9. We have been taken over the whole of the evidence bearing on the first contention and we, are of opinion that it is not sufficient to show that at the time of his father's death Kailash was suffering from leprosy of the sanious, virulent and incurable type. The Subordinate Judge relies on the evidence of 4 witnesses, all pleaders of Brahmanbariah, namely, plaintiff's witnesses No. 7, Raj Kumar Ghose, No. 8, Jagat Chandra Nandi, No. 12, Dinabandhu Dutta and No. 21, Hira Lal Ray. Now the last of these, Hira Lal Ray, says that he saw sores on Kailash's finger and on the tip of his nose, but did so only once and that in the year 1903 that is sometime after the death of Raj Chandra. Dinabandhu Dutta says that Kailash was afflicted with leprosy and that for the 9 or 10 years preceding his death he had seen sores on his fingers. He says nothing of the nose and does not describe the sores. Jagat Chandra Nandi says that for the 5 or 6 years preceding the death of Kailash he had seen 'scabs and swellings' on Kailash's face and that 'he took these to be symptoms of leprosy'. Similarly, Raj Kumar Ghose says that (apparently from the year 1891) he had seen something like ringworm on the face of Kailash and parts of the face swollen. He, therefore, thought, but not being a medical man, could, not positively say that Kailtsh was suffering from leprosy.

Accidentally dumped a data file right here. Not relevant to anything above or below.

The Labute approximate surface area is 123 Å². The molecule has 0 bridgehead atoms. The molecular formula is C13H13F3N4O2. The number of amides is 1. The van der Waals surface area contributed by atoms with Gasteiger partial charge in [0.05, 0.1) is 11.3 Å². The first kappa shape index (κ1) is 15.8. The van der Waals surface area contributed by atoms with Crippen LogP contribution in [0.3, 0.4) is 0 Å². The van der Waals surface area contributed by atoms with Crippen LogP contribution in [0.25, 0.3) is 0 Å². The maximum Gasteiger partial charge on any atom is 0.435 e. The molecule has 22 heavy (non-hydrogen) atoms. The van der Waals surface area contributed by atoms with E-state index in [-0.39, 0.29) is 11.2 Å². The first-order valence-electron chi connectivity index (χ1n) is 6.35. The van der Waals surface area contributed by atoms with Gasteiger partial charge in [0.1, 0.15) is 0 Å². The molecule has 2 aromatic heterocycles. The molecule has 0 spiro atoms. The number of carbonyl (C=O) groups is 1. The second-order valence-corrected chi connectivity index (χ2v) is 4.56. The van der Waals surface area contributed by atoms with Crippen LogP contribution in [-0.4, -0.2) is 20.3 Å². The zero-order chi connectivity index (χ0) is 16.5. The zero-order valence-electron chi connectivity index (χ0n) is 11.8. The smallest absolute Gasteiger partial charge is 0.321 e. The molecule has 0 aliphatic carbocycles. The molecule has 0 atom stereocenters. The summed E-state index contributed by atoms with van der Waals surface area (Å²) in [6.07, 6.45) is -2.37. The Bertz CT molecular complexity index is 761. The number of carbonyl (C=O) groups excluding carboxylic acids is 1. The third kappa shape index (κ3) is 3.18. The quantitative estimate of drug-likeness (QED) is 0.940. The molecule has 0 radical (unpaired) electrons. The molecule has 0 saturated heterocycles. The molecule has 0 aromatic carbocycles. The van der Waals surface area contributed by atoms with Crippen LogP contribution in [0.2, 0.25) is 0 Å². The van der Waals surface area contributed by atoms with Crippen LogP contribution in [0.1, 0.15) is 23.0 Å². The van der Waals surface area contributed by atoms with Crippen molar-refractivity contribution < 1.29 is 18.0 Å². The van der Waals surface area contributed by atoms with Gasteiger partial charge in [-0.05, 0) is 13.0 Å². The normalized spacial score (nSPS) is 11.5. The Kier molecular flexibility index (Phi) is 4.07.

10. On the 25th November, 1902, letters of administration to the estate of Raj Chandra with copy of the will annexed were granted to Kailash. After the death of Kailash, on the 6th of May, 1904, Radharani applied for letters of administration to the estate of her husband, and she also applied for letters of administration de bonis non to the estate of Raj Chandra, while on the 22nd of June Mahamaya applied for the revocation of the letters granted to the deceased. Kailash. The proceedings arising out of the two last mentioned applications were contentious, and in the course of his judgment (Ex. 52) the District Judge referring apparently to the time when Raj Chandra's will was executed, says 'Kailash was attacked with leprosy', Similarly in the appeal from his order in this judgment (Ex. 42) a Divisional Bench of this Court made the following observations:--'Raj Chandra had a son who was afflicted with incurable leprosy'--again 'the testator made such provisions notwithstanding that his son was afflicted with incurable leprosy... It is curious that notwithstanding that Kailash was afflicted with leprosy he was allowed to perform the monthly sradh ceremony as if not so (afflicted).'